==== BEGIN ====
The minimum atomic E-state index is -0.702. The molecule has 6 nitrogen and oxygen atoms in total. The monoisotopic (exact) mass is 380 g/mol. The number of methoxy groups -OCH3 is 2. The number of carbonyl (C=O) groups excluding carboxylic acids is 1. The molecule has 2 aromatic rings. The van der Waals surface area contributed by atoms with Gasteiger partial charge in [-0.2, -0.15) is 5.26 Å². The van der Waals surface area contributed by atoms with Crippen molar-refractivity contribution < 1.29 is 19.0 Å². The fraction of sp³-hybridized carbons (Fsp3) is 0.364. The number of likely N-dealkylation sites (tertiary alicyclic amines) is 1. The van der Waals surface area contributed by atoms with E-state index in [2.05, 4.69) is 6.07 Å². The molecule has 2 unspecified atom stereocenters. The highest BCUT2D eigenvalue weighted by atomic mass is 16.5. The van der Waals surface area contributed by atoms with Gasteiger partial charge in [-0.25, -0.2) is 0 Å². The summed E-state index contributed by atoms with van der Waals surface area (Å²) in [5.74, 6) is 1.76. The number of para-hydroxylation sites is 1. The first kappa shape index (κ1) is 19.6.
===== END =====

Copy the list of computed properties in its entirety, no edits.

The minimum atomic E-state index is -0.702. The molecule has 6 nitrogen and oxygen atoms in total. The monoisotopic (exact) mass is 380 g/mol. The number of methoxy groups -OCH3 is 2. The number of carbonyl (C=O) groups excluding carboxylic acids is 1. The molecule has 2 aromatic rings. The van der Waals surface area contributed by atoms with Gasteiger partial charge in [-0.2, -0.15) is 5.26 Å². The van der Waals surface area contributed by atoms with Crippen molar-refractivity contribution < 1.29 is 19.0 Å². The fraction of sp³-hybridized carbons (Fsp3) is 0.364. The number of likely N-dealkylation sites (tertiary alicyclic amines) is 1. The van der Waals surface area contributed by atoms with E-state index in [2.05, 4.69) is 6.07 Å². The molecule has 2 unspecified atom stereocenters. The highest BCUT2D eigenvalue weighted by atomic mass is 16.5. The van der Waals surface area contributed by atoms with Gasteiger partial charge in [-0.25, -0.2) is 0 Å². The summed E-state index contributed by atoms with van der Waals surface area (Å²) in [5.74, 6) is 1.76. The number of para-hydroxylation sites is 1. The first kappa shape index (κ1) is 19.6.